What information do usage reports contain?
Various kinds of data are collected, the specifics of which can seen on the event logging page. For example, it records the average delay between typing a search term and receiving search results, or the number of times the Share button is clicked, or whether the font size was increased or decreased. We use a service called AppCenter to report crashes in the app. When you choose to send us a crash (which we're immensely grateful for!), it tells us where in our code the crash occurred (the stack track across all active threads), and other diagnostic information such as the Android version and device type. This data cannot be used to personally identify you. This is all used to better understand user engagement, and guides us to improving and enhancing the features that the app offers.
Why does the app need the Identity permission (GET_ACCOUNTS)?
This permission is required so that the app can integrate with your user account on Wikipedia, so that your reading lists and other preferences will be synchronized between devices when you are logged in.
Why does the app need the Photos/Media/Files permission (WRITE_EXTERNAL_STORAGE)?
This permission is required because the app allows you to save images that you browse to your local device. It's also required so that the app can temporarily save images for sharing via other apps (as in Share a fact).
Why does the app need the Full Network Access permission (ACCESS_NETWORK_STATE, ACCESS_WIFI_STATE)?
This permission is used by the app to determine the state and quality of your network connection, and adjust certain aspects of its performance accordingly (e.g. loading lower-quality versions of images when on a limited connection).
Why does the app need the Startup (Boot Completed) permission (RECEIVE_BOOT_COMPLETED)?
The app provides a feature that lets you receive notifications on your device about your Wikipedia account.These can be notifications about articles that you've edited, messages on your Talk page, thanks from other editors, etc. This can be turned on if you login to your account and enable notification polling. The service that checks for notifications runs in the background, and needs to restart itself automatically if your device itself is restarted. This is why the app needs to receive an event when your device initially boots up. If you do not enable the Notification polling feature, then the Startup permission is not used for any other purpose.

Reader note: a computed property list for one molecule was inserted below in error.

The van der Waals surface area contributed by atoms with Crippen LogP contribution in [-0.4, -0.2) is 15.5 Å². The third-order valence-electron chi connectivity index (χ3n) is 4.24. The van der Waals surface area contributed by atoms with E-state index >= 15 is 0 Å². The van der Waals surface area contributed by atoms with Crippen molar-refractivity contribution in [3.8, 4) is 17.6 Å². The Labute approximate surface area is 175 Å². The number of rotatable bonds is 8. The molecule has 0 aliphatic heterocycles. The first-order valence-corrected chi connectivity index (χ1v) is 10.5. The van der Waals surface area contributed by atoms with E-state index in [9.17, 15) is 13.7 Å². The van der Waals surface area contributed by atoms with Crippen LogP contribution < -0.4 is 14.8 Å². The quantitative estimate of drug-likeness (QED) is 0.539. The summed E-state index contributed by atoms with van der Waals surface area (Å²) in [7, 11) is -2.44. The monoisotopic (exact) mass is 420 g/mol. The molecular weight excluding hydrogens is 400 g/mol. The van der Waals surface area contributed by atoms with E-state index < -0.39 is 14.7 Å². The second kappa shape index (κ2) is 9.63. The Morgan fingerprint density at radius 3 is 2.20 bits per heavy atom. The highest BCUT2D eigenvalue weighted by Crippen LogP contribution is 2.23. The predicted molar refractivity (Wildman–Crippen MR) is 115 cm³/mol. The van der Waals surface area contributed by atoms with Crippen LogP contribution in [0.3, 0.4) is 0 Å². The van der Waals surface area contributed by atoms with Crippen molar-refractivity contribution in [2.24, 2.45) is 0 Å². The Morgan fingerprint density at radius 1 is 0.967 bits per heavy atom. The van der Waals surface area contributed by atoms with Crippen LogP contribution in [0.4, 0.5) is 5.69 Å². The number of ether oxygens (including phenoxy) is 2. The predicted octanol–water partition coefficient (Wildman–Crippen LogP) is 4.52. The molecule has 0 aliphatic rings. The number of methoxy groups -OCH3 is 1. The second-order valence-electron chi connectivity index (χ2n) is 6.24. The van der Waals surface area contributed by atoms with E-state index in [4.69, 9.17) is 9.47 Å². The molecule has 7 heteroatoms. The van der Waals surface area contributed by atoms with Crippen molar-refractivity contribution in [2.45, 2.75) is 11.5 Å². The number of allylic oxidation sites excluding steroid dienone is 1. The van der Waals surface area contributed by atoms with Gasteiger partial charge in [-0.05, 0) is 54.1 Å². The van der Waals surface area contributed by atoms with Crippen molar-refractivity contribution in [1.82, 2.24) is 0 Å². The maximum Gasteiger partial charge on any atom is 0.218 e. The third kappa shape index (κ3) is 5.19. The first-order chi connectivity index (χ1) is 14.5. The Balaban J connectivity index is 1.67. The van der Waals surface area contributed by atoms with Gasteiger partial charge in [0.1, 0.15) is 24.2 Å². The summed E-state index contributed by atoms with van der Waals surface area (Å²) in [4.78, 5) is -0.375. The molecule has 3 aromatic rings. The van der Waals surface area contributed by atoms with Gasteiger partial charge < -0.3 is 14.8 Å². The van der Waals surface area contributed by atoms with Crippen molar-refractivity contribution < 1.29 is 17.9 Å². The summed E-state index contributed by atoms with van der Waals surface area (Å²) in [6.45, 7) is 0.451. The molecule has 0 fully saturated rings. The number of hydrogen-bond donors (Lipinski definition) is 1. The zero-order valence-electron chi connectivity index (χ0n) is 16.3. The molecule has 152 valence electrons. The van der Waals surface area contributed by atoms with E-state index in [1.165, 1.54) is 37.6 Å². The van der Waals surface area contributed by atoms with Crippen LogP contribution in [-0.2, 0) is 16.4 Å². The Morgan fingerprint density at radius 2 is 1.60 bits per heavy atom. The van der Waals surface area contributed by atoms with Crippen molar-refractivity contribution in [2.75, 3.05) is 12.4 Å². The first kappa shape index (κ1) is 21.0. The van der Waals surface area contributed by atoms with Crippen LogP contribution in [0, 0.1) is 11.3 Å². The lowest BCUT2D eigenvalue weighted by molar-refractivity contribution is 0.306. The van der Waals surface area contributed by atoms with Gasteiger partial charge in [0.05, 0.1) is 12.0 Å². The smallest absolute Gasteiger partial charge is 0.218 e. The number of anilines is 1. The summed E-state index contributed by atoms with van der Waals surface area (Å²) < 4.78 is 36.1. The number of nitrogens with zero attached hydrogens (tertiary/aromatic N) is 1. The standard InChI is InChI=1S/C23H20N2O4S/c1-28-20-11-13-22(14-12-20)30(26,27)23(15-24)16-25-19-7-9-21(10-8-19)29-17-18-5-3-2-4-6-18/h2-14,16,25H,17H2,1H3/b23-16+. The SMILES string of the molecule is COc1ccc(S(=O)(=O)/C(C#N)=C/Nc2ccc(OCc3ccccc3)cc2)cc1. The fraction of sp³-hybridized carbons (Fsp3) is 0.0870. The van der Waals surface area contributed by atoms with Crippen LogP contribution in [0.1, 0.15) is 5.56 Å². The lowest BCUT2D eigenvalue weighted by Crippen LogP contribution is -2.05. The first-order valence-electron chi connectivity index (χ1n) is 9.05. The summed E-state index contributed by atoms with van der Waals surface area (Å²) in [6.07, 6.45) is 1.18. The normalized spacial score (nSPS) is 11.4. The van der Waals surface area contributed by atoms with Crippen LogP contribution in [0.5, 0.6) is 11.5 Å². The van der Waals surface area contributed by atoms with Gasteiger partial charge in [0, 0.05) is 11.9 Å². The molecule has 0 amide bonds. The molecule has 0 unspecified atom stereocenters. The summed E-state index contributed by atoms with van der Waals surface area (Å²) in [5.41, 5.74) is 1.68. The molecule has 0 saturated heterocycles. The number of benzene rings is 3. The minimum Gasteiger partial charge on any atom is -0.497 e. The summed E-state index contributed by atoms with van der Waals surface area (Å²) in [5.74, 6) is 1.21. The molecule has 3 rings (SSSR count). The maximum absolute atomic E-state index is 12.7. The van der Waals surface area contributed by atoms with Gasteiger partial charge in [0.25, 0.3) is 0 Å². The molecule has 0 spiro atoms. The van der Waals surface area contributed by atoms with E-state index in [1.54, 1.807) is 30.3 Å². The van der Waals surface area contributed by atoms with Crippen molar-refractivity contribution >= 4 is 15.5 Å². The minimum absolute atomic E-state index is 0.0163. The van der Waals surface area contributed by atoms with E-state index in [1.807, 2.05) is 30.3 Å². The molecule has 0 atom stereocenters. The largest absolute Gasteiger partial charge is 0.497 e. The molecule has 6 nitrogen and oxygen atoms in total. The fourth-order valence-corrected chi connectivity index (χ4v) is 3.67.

Is the connection between the app and Wikipedia encrypted?
Yes, all network traffic from the app is performed over HTTPS.
Does the app require Google services?
No, Google Play Services are not required for the app to work properly. However, when they are available, the app will use Google services for certain features, such as push notifications. No user information or personal data is sent to Google.
I'm blocked from logging in or editing, what should I do?
If you have not made any edits to Wikipedia, but still find yourself blocked from logging in, creating an account, or making edits, it probably means that your IP address has been blocked, not "you" specifically. When you use your device on a mobile network, or on a shared WiFi connection, your IP address may be shared with many other users. These other users might have made unconstructive edits to Wikipedia, which resulted in blocking the IP address. Sometimes an entire range of IP addresses might be blocked, and your IP address might simply fall into that range. Also, public proxies and VPNs are generally blocked, too. If your IP address is blocked, try joining a different WiFi network.
Note that the Wikimedia Foundation does not administer the blocking of IP addresses; instead, this work is done by a global community of volunteers and administrators. For information about blocking and appealing a block on English Wikipedia, please see the information page at Help! I've Been Blocked.
My edits are being reverted / I disagree with certain administrative actions.
There is no central authority over Wikipedia. The Wikimedia movement is based in part on the premise that good articles are achievable through the checks and balances editors provide for each other. When editors disagree on how to achieve these goals, they must resolve disputes through consensus, drawing on the wider community where necessary. You can read more about the dispute resolution processes on English Wikipedia at w:WP:DR.
How do I report a typo or other error in an article?
Wikipedia is the world's largest encyclopedia that anyone can edit! If you see a typo or other error in an article, click the "pencil" icon or highlight any text and tap "Edit here" from the popup menu. This will show the wikitext of the article which you can then edit and save.
If you make lots of edits, we recommend you log in to your account, so that you can keep track of your work, talk to other editors and join the worldwide Wikimedia community.
I see vandalism in an article. What should I do?
If you see text or images in an article that are clearly vandalism, you can always edit the article by tapping the "pencil" icon to the right of the article section that contains the vandalism. You can then remove the offending text and publish the edited content.
I see information that is biased or factually incorrect. What should I do?
If you see text in an article that may be incorrect, biased, or generally low-quality, you can join the discussion about that article on the corresponding Talk page for the article. You can access the Talk page by scrolling near the bottom and tapping the "View talk page" link.
- If the app crashes, it will automatically send a crash report to us, assuming you haven't disabled crash reporting in Settings.
- If you see a bug (not a crash) or have a suggestion or feature request, you can send us feedback here.
Who develops the Android app?
Check out our team page to learn more.
I am an Android developer. May I contribute?
Of course! Check out our app hacking page.
Getting in touch
For any other inquiries, please email us at: mobile-android-wikipedia wikimedia.org